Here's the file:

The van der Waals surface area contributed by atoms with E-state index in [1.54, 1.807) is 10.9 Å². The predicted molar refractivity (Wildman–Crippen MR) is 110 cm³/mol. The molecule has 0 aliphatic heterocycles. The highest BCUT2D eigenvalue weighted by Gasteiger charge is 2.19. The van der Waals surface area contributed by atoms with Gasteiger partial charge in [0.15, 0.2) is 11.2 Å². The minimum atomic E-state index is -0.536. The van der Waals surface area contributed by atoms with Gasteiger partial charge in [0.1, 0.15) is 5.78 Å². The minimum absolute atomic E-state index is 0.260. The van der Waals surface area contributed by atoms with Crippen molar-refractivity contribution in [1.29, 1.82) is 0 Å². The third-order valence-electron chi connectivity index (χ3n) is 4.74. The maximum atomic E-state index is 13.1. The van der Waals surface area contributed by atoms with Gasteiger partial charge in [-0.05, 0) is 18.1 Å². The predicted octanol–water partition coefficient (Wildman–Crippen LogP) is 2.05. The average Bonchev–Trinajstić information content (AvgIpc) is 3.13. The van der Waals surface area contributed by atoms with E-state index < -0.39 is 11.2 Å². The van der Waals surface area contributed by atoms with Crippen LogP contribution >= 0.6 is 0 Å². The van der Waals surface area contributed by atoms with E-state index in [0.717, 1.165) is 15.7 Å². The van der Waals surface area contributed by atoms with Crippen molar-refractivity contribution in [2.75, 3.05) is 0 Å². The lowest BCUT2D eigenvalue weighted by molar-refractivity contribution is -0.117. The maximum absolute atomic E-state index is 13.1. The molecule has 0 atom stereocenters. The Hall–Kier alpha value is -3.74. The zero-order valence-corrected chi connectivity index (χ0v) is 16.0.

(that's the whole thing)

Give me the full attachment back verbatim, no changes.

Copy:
The van der Waals surface area contributed by atoms with E-state index in [1.54, 1.807) is 10.9 Å². The predicted molar refractivity (Wildman–Crippen MR) is 110 cm³/mol. The molecule has 0 aliphatic heterocycles. The highest BCUT2D eigenvalue weighted by Gasteiger charge is 2.19. The van der Waals surface area contributed by atoms with Gasteiger partial charge in [0.15, 0.2) is 11.2 Å². The minimum atomic E-state index is -0.536. The van der Waals surface area contributed by atoms with Gasteiger partial charge in [0.1, 0.15) is 5.78 Å². The minimum absolute atomic E-state index is 0.260. The van der Waals surface area contributed by atoms with Crippen molar-refractivity contribution in [1.29, 1.82) is 0 Å². The third-order valence-electron chi connectivity index (χ3n) is 4.74. The maximum atomic E-state index is 13.1. The van der Waals surface area contributed by atoms with Gasteiger partial charge in [-0.05, 0) is 18.1 Å². The predicted octanol–water partition coefficient (Wildman–Crippen LogP) is 2.05. The average Bonchev–Trinajstić information content (AvgIpc) is 3.13. The van der Waals surface area contributed by atoms with E-state index < -0.39 is 11.2 Å². The van der Waals surface area contributed by atoms with Crippen LogP contribution >= 0.6 is 0 Å². The van der Waals surface area contributed by atoms with E-state index in [0.717, 1.165) is 15.7 Å². The van der Waals surface area contributed by atoms with Crippen molar-refractivity contribution in [2.75, 3.05) is 0 Å². The lowest BCUT2D eigenvalue weighted by molar-refractivity contribution is -0.117. The maximum absolute atomic E-state index is 13.1. The molecule has 0 atom stereocenters. The Hall–Kier alpha value is -3.74. The zero-order valence-corrected chi connectivity index (χ0v) is 16.0.